Reports are a mere after thought on many projects. A great
deal of effort is put into creating forms to manipulate the customer’s data,
but many developers and project managers wait until the last minute to create
reports. At this point in many projects, the budget is nearly gone, and project
stakeholders are looking for something that may not be delivererable within the
current budget constraints. When the time comes, that a customer asks for a
great deal of data to be formatted in a specific way, with multiple search
criteria selected, developers are often times left scrambling to develop a
solution to fit within their budget.
Depending upon the complexity of the data to be rendered,
some developers decide to present the data to their users using the same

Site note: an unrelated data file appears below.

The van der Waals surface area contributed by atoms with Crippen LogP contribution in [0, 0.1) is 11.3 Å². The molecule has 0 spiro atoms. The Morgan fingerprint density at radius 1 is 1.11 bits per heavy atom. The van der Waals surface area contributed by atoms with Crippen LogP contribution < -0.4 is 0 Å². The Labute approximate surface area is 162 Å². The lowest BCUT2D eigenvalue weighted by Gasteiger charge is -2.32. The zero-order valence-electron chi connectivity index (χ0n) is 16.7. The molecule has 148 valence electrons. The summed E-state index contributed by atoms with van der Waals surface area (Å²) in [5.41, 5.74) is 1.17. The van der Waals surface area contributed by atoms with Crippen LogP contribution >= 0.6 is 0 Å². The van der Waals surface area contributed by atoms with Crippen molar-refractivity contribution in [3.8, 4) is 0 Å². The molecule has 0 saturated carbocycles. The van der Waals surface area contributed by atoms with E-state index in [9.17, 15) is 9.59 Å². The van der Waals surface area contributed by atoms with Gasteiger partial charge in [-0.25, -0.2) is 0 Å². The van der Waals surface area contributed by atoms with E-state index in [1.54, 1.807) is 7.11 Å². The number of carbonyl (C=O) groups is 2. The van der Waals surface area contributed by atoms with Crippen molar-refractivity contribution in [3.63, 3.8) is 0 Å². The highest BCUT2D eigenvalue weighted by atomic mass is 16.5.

technologies that their application was create created with (ASP, Win Forms,
WPF, etc.) instead of a reporting package such as Crystal Reports. Many believe
because that budget constraints mean that they do not have time to learn a new
tool or purchase reporting tools. In simple situations, this option may be
viable, but when your reports start to become more complex, using libraries
that are created specifically for report writing will make life much easier.
This is where Crystal Reports comes in.